Help to Buy Scheme for First Time Buyers
Since January 2017 – first time buyers in Ireland have been able to claim a tax rebate equal to 5% of the value of the new home they are buying. Some people refer to this a the “First Time Buyers Grant”.
A New home is defined as “a new building which was not previously used, or suitable for use, as a dwelling.” Second hand homes are not eligible.
As of July 2018, Revenue say they had received 18,835 applications to stage 1 of the Help-to-Buy incentive; of these, 13,483 have been approved.
A total of 8240 stage 2 claims have been created to date; of these 4824 have been approved. The total estimated cost to the Exchequer to date of the HTB scheme is €104 million .
The Help to Buy tax rebate of up to €20,000 is available only to first time buyers to help them purchase a new home in Ireland. It is aimed at people who might not be able to afford to put down a 10% deposit in line with Central Bank Mortgage Rules.
The tax rebate can be claimed on new homes that were bought since July 19th 2016 . But – if you signed a contract to buy a property (or drew down the first tranche of the mortgage for a self-build) before 19th July 2016 you will not be eligible for the Help to Buy Scheme
The Help to Buy scheme is due to finish at the end of 2019 – but a review of the scheme was started in 2017 to see if it has had an affect on increased house prices. (So it may end earlier)
Since eb 1st 2018 – First Time Buyers in Ireland can also apply for low interest rate mortgages from local authorities – read more here about this Rebuilding Ireland Home Loan.
It looks like it is possible to use both the Help to Buy Scheme and the Rebuilding Ireland Loan – we have not seen anything to say otherwise.
Bonus : If first time buyers also manage to take out one of the bank mortgages that offer cashback – such as with Bank of Ireland , they could get as much as 8% total cashback.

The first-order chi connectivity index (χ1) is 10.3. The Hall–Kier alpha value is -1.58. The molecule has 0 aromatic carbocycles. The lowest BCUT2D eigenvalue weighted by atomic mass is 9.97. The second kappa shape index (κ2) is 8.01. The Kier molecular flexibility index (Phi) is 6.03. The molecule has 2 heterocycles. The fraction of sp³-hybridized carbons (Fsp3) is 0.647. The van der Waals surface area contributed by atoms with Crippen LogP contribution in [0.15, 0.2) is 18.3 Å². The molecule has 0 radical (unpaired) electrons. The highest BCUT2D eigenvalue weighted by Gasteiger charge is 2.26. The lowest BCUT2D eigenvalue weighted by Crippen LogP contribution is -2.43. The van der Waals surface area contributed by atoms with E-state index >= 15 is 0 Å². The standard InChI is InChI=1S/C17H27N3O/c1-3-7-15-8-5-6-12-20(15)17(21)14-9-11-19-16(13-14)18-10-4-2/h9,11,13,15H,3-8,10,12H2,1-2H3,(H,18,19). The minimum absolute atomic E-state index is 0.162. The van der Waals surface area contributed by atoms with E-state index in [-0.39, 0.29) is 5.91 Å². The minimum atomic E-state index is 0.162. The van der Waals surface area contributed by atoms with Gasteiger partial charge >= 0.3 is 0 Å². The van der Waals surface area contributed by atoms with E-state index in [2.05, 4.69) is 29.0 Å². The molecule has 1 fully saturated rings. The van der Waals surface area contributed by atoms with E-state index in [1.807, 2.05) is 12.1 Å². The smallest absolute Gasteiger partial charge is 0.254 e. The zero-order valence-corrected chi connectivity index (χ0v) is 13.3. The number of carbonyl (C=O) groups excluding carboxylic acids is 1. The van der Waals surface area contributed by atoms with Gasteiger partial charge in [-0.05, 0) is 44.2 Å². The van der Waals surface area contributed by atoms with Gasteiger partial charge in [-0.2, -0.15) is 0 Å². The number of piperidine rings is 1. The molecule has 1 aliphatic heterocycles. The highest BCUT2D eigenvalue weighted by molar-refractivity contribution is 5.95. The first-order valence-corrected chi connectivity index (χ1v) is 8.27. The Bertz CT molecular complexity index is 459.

See the Lowest Mortgage Rates Here
The government’s Help to Buy Scheme (HTB) enables eligible first time buyers to get up to 5% of the purchase price of a new house or apartment back in the form of a tax rebate. This can then be used towards the deposit on the purchase .
The total tax rebate under Help to Buy is limited to the total income tax and DIRT paid over the previous four tax years and will be capped at €20k. If you have paid less than €20k income tax / DIRT in the past 4 years – the maximum rebate possible will be the total amount of tax you paid.
Purchases Before Jan 1st 2017
The rules are different for houses bought or built between July 19th 2016 and Dec 31st 2016. These properties will be eligible for tax rebates on purchases up to €600,000 – but the rebate will still be limited to €20,000.
Purchases from Jan 1st 2017 – The 5% tax rebate will only apply to houses priced up to €500,000. Still with a €20k cap.
Applications for Help to Buy
There are 2 stages to the HTB Application :
Stage 1 is to work out the maximum relief available to you under the scheme based on tax payments you made in the relevant years. You can apply before you choose a house or apply for a mortgage. Once you know the maximum rebate possible – you can then arrange a mortgage and/or sign a contract with a prospective Qualifying Contractor.